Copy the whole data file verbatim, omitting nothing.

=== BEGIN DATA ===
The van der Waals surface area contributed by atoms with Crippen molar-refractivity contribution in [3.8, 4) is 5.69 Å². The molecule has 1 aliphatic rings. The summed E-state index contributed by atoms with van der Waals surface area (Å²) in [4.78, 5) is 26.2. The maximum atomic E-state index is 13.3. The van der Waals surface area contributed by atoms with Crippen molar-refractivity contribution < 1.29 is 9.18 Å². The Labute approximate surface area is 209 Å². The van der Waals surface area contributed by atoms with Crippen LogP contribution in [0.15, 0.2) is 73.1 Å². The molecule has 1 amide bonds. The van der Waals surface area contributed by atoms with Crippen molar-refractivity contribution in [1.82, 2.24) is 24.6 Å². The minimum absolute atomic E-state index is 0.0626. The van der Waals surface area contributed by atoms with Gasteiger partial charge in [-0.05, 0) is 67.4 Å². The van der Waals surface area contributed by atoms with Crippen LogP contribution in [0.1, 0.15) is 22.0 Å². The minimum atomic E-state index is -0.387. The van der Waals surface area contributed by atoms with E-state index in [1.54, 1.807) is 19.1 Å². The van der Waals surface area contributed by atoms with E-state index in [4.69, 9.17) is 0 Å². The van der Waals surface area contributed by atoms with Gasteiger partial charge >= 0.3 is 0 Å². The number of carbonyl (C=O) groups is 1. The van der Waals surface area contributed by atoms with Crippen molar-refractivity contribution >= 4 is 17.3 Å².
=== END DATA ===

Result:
The van der Waals surface area contributed by atoms with Crippen molar-refractivity contribution in [3.8, 4) is 5.69 Å². The molecule has 1 aliphatic rings. The summed E-state index contributed by atoms with van der Waals surface area (Å²) in [4.78, 5) is 26.2. The maximum atomic E-state index is 13.3. The van der Waals surface area contributed by atoms with Crippen molar-refractivity contribution < 1.29 is 9.18 Å². The Labute approximate surface area is 209 Å². The van der Waals surface area contributed by atoms with Crippen LogP contribution in [0.15, 0.2) is 73.1 Å². The molecule has 1 amide bonds. The van der Waals surface area contributed by atoms with Crippen molar-refractivity contribution in [1.82, 2.24) is 24.6 Å². The minimum absolute atomic E-state index is 0.0626. The van der Waals surface area contributed by atoms with Gasteiger partial charge in [-0.05, 0) is 67.4 Å². The van der Waals surface area contributed by atoms with Crippen LogP contribution in [0.1, 0.15) is 22.0 Å². The minimum atomic E-state index is -0.387. The van der Waals surface area contributed by atoms with E-state index in [1.54, 1.807) is 19.1 Å². The van der Waals surface area contributed by atoms with E-state index in [4.69, 9.17) is 0 Å². The van der Waals surface area contributed by atoms with Gasteiger partial charge >= 0.3 is 0 Å². The number of carbonyl (C=O) groups is 1. The van der Waals surface area contributed by atoms with Crippen molar-refractivity contribution >= 4 is 17.3 Å².